Trying to capture in words my experience of Laurie Anderson’s performance at Koerner Hall on January 18 is almost an impossibility. There was music of course, along with Anderson’s distinctive approach to storytelling, but the entire evening flowed like a dream, from one scene or emotional tone to another. Hopefully some of that can be communicated through the printed page or screen, but I highly recommend listening to her most recent album release, entitled Songs from the Bardo, to fill in some of the sonic gaps.
When I interviewed Anderson for the story that appeared in The WholeNote’s December/January edition, I asked her to tell me about her new work The Art of Falling that we would hear in her 21C Festival performance. Her response aroused my curiosity: “I don’t know to what extent it will be a brand-new work or to what extent it will be a collection of things.” She described her work as looking back and forward at the same time, and that “it might be something like that, or it might go another direction too.” She did know, however, that it would be a collaborative improvisation with cellist Rubin Kodheli in which she wanted to leave lots of room for things to evolve and “go off the track a little.” My interest was sparked and I couldn’t wait to hear what she would bring to the stage.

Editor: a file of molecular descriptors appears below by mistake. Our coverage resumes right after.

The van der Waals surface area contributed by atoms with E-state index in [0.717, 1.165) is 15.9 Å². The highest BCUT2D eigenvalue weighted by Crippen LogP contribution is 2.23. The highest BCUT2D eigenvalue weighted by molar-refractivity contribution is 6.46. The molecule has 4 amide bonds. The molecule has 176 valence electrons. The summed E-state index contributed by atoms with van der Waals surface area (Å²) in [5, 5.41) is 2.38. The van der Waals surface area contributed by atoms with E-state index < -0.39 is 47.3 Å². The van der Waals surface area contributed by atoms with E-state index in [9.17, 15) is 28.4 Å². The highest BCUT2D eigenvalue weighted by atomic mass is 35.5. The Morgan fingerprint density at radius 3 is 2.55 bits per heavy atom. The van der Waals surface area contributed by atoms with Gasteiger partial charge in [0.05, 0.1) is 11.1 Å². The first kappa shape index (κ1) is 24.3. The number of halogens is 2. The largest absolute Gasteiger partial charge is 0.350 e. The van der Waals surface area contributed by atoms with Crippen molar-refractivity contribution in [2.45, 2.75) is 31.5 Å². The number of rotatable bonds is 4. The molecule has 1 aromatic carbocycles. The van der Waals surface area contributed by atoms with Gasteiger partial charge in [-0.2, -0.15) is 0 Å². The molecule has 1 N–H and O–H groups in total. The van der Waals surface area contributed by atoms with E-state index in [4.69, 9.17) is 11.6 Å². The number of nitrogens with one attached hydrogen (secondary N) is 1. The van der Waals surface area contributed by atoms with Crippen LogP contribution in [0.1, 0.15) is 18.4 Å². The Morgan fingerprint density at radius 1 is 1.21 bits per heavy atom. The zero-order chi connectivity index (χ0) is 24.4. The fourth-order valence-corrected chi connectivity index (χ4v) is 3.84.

As soon as the pair walked onto the stage on January 18, they entered into a musical duo full of pulsating rhythms and repetitive musical gestures, opening up the space for what was to come. Anderson then walked over to the opposite side of the stage to begin telling the first story sequence of the evening, describing various scenes of environmental degradation: burning forests and melting ice. “Am I just dreaming or is this real?” she asked. Moving in a seamless progression, she began to talk about politics in the United States, describing how we end up voting for the person whose story we like the most or feel is the most true. She described the quiet on the streets of New York the night after Trump was elected, and Yoko Ono’s response: tweeting a 19-second long scream. From there she invited the audience to join together and create a collective scream. We were encouraged to imagine similar scenes of environmental destruction and then scream. “Give it your all,” she encouraged. And we did. It was a harrowing moment, but also finally a relief – that collectively we could hear ourselves expressing something that too often we keep below the surface. Later on in the performance, she pointed out that we are the first humans to have to tell the story of possible human extinction and that this is a story nobody wants to hear. The group scream was followed by an instrumental improvisation characterized by aggressive and dense textures created from her technical setup of loops and pre-recorded tracks.